• 3 in 1997
  • 15 in 1998
  • 20 in 1999
Two different views of the PTE CZ-10/30E during tests before being accepted into service – source: Mazarrasa, p. 16.

Design and Equipment

As CEV conversions of existing gun tanks go, the Alacrán is one of the less extensive examples. Much of the vehicle remains identical to the base vehicle, the only main exceptions being that the 105 mm gun has been replaced by a large excavator arm and a bulldozer blade has been installed on the bow. The crew of the vehicle was reduced to three, consisting of the commander and operator in the turret, and the driver in the hull. The commander of the vehicle is responsible for directing the use of the excavator arm, providing navigation, and communications. The commander is also responsible for manning the Alacrán’s single armament, a .50 cal. (12.7 mm) M85 heavy machine gun. This was housed in the M19 Commander’s Cupola, a fully rotating ‘mini-turret’ held over from the M60. The operator is responsible for the operation of the excavator arm and winch.

Simple schematics of the PTE CZ-10/30E prototype which did not vary substantially from the serial Alacrán. Emphasis is given to the crew positions and some of the main components – excavator arm, dozer, hydraulic system, winch and ranging rods – highlighted – Source: Mazarrasa, p. 41.


Excavator Arm

The excavator arm that replaced the gun was fixed directly into the space once occupied by the mantlet. It is controlled by the ‘operator’, positioned at the left front of the turret. Thanks to the fully rotating turret, the arm could reach around the entirety of the vehicle without the need for the vehicle to move. The arm was made by Case Poclain, an American company that specializes in the construction of excavators. It has a reach of 7.2 meters (23.6 ft) and can dig to a maximum depth of 2.65 meters (8.6 ft).

Digging a trench with the Case Poclian excavator arm, equipped with the 430 liter (.68 square-yard) bucket. This is the PTE CZ-10/30E during trials before being accepted by the Ejército de Tierra – source: Mazarrasa, p. 19.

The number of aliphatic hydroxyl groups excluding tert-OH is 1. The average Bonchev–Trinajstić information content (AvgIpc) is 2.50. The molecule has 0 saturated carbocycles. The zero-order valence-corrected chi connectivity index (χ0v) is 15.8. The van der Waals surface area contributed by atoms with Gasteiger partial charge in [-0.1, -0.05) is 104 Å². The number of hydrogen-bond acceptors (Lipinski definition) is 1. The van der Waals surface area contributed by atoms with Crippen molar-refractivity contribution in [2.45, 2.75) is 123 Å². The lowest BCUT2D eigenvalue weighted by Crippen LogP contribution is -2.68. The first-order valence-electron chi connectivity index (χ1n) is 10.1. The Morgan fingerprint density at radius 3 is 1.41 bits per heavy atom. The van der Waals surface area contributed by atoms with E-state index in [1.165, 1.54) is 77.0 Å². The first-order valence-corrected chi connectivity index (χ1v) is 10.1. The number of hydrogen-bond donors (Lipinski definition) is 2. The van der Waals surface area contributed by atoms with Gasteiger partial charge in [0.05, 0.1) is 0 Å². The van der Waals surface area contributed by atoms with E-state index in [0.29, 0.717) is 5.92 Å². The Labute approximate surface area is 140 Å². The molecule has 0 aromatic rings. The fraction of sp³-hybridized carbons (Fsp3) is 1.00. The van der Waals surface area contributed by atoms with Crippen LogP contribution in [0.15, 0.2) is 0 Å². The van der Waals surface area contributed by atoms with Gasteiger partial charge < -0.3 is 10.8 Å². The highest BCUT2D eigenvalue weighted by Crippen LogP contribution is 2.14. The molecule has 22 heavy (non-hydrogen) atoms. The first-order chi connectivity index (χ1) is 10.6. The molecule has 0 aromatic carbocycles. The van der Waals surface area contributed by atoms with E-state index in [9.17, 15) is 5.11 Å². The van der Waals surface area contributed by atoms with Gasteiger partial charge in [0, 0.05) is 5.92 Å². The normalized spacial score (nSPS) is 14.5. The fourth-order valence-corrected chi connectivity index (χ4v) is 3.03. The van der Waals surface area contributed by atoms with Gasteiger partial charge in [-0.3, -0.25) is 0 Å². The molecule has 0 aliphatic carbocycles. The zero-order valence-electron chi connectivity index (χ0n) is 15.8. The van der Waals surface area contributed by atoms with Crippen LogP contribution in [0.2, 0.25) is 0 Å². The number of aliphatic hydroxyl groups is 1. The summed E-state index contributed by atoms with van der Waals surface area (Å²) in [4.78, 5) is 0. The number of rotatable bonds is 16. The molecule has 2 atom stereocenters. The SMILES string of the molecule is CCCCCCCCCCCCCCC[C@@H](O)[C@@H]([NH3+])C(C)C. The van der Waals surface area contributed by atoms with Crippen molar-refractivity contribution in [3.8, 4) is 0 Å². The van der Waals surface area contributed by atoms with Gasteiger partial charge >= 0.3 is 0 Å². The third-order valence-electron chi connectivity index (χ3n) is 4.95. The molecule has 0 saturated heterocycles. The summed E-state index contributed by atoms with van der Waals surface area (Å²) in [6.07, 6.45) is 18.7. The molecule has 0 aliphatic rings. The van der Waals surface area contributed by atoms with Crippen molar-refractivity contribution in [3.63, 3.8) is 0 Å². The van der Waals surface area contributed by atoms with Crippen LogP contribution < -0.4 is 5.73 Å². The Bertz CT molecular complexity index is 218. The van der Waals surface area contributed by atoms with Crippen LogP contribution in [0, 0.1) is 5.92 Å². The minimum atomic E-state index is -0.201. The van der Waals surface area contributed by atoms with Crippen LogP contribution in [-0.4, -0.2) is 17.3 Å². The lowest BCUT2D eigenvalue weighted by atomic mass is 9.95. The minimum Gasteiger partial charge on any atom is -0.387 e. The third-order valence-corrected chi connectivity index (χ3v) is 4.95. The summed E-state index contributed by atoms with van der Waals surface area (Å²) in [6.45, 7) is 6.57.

Because of its universal coupling, other tools can be attached to the end of the arm, among which are:

  • H-7XA NPK Pneumatic Jack-Hammer: used to break through concrete or rock. For example, if a road was blocked by boulders, the jackhammer could break them up so the Alacrán could push through the smaller debris with its bulldozer blade.
  • Verachert VTC-30 Hydraulic Jaws: widely known as ‘Demolition Jaws’, this piece of hardware can chew through anything, be it metal or concrete. These would be used to break down blockades, tear through stubborn emplacements, and destroy railway tracks.
  • Verachert Hydraulic Claws: these claws provided the vehicle some dexterity, allowing it to grasp and clear logs or large chunks of debris.
The tools available to the Alacrán, L to R: Jackhammer, ‘Demolition Jaws’ and Hydraulic Claws. Photos: Super Weapons, Facebook

It is unclear as to what effect the stresses and strains of using the excavator arm would place on the turret and turret ring of the vehicle. After all, the turret was designed to stand up to the force of a firing 105 mm gun, or the impact of an incoming shell. The turret’s weight was balanced for the ring to allow smooth rotation. The turret and ring were not designed to swing a long, heavy arm and dig into the ground and pull up buckets full of debris, which would have placed great lateral stresses on the turret ring. Also, to what degree can the turret ring handle the 25 tonne pulling power of the winch mounted on the turret is unknown.

When use of the excavator arm is not required, the turret is traversed to the rear. The bucket is detached and placed in a cradle on the left-rear fender. The arm would then be folded low over the engine deck, with the universal joint resting at the level of tow pintle at the base of the radiator grills.